RANDALL, Minn. – Bob Hines, a retired well driller in central Minnesota, has bought many guns in his lifetime. He supports the Second Amendment and voted straight Republican in recent elections.
But he’s also tired of hearing stories of mass shootings on the news. And while he’s not sure anything can be done to curb the violence at this point, doing something seems better than just waiting for the next massacre.
Given the options, he’s started to warm to proposals such as expanding background checks. Such ideas appear to be gaining traction in Minnesota and elsewhere.
“I wouldn’t have a problem with that,” Hines said as he waited for his girlfriend outside a municipal building. “If you’re going to be a gun owner, you should be responsible. And if you’re a criminal, you’re not responsible.”
In this lakes region with a strong tradition of hunting and fishing, longtime gun-rights advocates are grappling with a response to the national trauma of back-to-back shootings in Texas and Ohio. In the district represented by the top Republican in the state Legislature, Sen. Paul Gazelka, an ardent defender of gun rights, residents are looking at a range of answers, including certain curbs on firearms.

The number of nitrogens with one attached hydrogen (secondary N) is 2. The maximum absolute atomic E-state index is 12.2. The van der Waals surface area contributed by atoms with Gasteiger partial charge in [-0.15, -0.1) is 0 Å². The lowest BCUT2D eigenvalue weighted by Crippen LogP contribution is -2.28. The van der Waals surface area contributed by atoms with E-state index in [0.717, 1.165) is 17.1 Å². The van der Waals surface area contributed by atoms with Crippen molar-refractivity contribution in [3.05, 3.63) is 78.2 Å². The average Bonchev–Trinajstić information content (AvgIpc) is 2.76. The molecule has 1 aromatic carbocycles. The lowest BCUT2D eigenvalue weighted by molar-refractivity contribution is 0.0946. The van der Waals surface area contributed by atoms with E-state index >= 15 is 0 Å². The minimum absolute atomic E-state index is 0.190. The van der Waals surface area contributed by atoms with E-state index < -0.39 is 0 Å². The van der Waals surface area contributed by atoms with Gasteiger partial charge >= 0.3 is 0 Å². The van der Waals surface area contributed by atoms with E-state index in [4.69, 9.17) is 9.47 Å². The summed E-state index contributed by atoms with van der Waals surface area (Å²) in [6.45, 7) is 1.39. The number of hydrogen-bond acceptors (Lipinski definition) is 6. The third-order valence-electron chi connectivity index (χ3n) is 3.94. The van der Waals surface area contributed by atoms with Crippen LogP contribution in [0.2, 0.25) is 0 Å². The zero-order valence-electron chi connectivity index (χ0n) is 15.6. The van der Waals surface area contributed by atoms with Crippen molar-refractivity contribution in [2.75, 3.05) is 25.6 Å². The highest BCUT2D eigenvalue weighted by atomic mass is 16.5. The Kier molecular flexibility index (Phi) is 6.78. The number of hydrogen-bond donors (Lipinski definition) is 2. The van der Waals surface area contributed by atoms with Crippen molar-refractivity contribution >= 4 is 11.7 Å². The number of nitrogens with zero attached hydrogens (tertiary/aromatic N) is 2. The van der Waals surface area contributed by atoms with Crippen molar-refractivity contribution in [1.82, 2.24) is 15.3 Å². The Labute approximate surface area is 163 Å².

Then there are gun owners like Shawn Kapsch, visiting a pawnshop in Little Falls, who sees additional gun measures as an intrusion into a way of life.
“It’s just more stuff that us good people have to go through to get a gun,” he said. “You’re hurting it for us gun owners that are actually responsible and don’t go and shoot people.”
The divide was apparent in a series of interviews with voters across the Ninth District, a GOP stronghold Gazelka won with 71% of the vote in 2016.
Surveys suggest that some gun-control proposals have strong support statewide. A Star Tribune poll conducted soon after the 2018 Parkland, Fla., school shooting found a majority of Minnesotans are ready for stricter gun laws, including banning military-style firearms and expanding criminal background checks for all gun purchases. But views diverge among partisan and geographical lines: Among Republicans and in those living in rural areas, support dropped to less than half.